QUESTION: I was appointed receiver for an apartment building. I operated the property for six months, then the defendant filed bankruptcy. I filed a claim, as a superseded custodian, under 11 U.S.C. § 543. The debtor objected to my fees and made various other crazy objections. I had to hire counsel to defend my fees and to deal with all the objections. Debtor’s counsel now claims my counsel and I are not entitled to be paid for having to defend my fee request. Is that correct?

ANSWER: The Supreme Court has held that fees incurred in defending fee applications in bankruptcy cases are not ...

A prior Ask the Receiver® discussed the Fifth Circuit case Janvey v. The Golf Channel, Inc., 780 F. 3d 641 (5th Cir. 2015) (“Golf Channel I”). There the court found The Golf Channel liable to return $6,000,000 paid to it for advertising services it provided, that were used to help solicit investors in the Allen Stanford Ponzi scheme. The court found the advertising did not provide “reasonably equivalent value,” from the standpoint of the Stanford creditors, and, therefore, could not be used to support The Golf Channel’s defense to the receiver’s fraudulent transfer ...

QUESTION:  As receiver,  I sued a third party to collect funds owed to the entity in receivership.  I have settled the lawsuit.  The defendant’s attorney insists that I get court approval of the settlement. What a pain. Am I required to get court approval of the deal I cut? If so, which court needs to approve the settlement and what do I have to establish to get the settlement approved?

ANSWER:  Sorry, but yes, you do need to get court approval of the settlement unless the court previously gave you authority to settle litigation without subsequent court approval.  The court that has to approve the ...

QUESTION:  I have been appointed receiver to enforce a judgment. I filed a motion in the case which I served on counsel for the plaintiff (the judgment creditor) and counsel for the defendant (the judgment debtor).  The court denied my motion, without prejudice, stating that I need to serve the judgment creditor himself and that service on his counsel was not good enough.  What’s going on? I thought service on counsel for a party constituted service on the party.  

ANSWER:  Prior to the entry of judgment you are correct. Service on counsel who has appeared for a party in an action constitutes ...

QUESTION:  I am getting ready to close my receivership and distribute the funds in the estate to the two parties.  I have just learned that the Social Security number one of the parties gave me is not his.  What should I do?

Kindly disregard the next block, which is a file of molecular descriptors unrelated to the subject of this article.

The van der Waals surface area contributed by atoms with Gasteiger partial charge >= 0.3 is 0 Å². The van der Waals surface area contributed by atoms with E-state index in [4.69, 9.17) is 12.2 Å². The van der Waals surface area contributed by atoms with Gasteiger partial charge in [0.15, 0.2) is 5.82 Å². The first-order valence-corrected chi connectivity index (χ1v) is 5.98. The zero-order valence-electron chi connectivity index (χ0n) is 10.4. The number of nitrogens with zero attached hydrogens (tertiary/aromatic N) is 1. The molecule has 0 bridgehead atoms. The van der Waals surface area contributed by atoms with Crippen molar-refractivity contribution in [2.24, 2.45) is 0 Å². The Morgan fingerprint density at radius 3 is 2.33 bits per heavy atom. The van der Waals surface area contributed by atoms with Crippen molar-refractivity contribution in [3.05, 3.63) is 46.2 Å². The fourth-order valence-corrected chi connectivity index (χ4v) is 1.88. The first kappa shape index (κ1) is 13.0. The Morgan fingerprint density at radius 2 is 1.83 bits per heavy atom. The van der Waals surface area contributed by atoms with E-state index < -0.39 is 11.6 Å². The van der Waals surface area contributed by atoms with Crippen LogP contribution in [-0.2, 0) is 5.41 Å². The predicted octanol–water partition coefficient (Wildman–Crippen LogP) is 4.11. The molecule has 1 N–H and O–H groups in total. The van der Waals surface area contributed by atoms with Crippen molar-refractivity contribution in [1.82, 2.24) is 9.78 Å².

ANSWER:  As a receiver you are the agent of the court.  As such, you must not be a party to any conduct that may not be legal.  You should bring this issue to the court’s attention by filing a request for instructions as to what you should do with the funds under your custody and whether you should notify the IRS and FTB about what is clearly a violation of the law by one of the parties to ...

QUESTION:  I am a receiver in a case where the court issued an injunction staying all litigation and creditor action against the entity and assets in receivership. A secured creditor wants to foreclose on one of the estate’s assets. Can it do that? What is the procedure for the creditor to obtain relief from the stay?

ANSWER: The first thing to remember is that receiverships are not bankruptcy cases. Too often, parties to receivership cases analogize to bankruptcy proceedings. While this is understandable, e, especially given the local rules in some courts which provide the receiver ...

QUESTION:   If I discover possible criminal wrongdoing, am I, as receiver, required to report it to authorities?

ANSWER:

The answer depends on whether you are a federal receiver or state court receiver. 18 U.S.C. § 3057(a) provides: “Any judge, receiver, or trustee having reasonable grounds for believing that any violation under chapter 9 of this title or other laws of the United States relating to insolvent debtors, receiverships or reorganization plans has been committed, or that an investigation should be had in connection therewith, shall report to the appropriate United ...

Question: Unauthorized Transfers of Receivership Property: Void, Voidable or Ok?

Answer: In a recent unpublished bankruptcy appellate panel decision (In Re Domum Locis, LLC, 2015 WL 4697747 (9th Cir. BAP 2015)), the BAP reversed the bankruptcy court’s published decision in which the bankruptcy court held that a transfer of property in receivership by the defendant without permission of the receivership court, was void. In Re Domum Locis, LLC, 521 B.R. 661 (Bankr. C.D. Cal. 2014). The bankruptcy court’s decision was discussed in the Winter/Spring 2015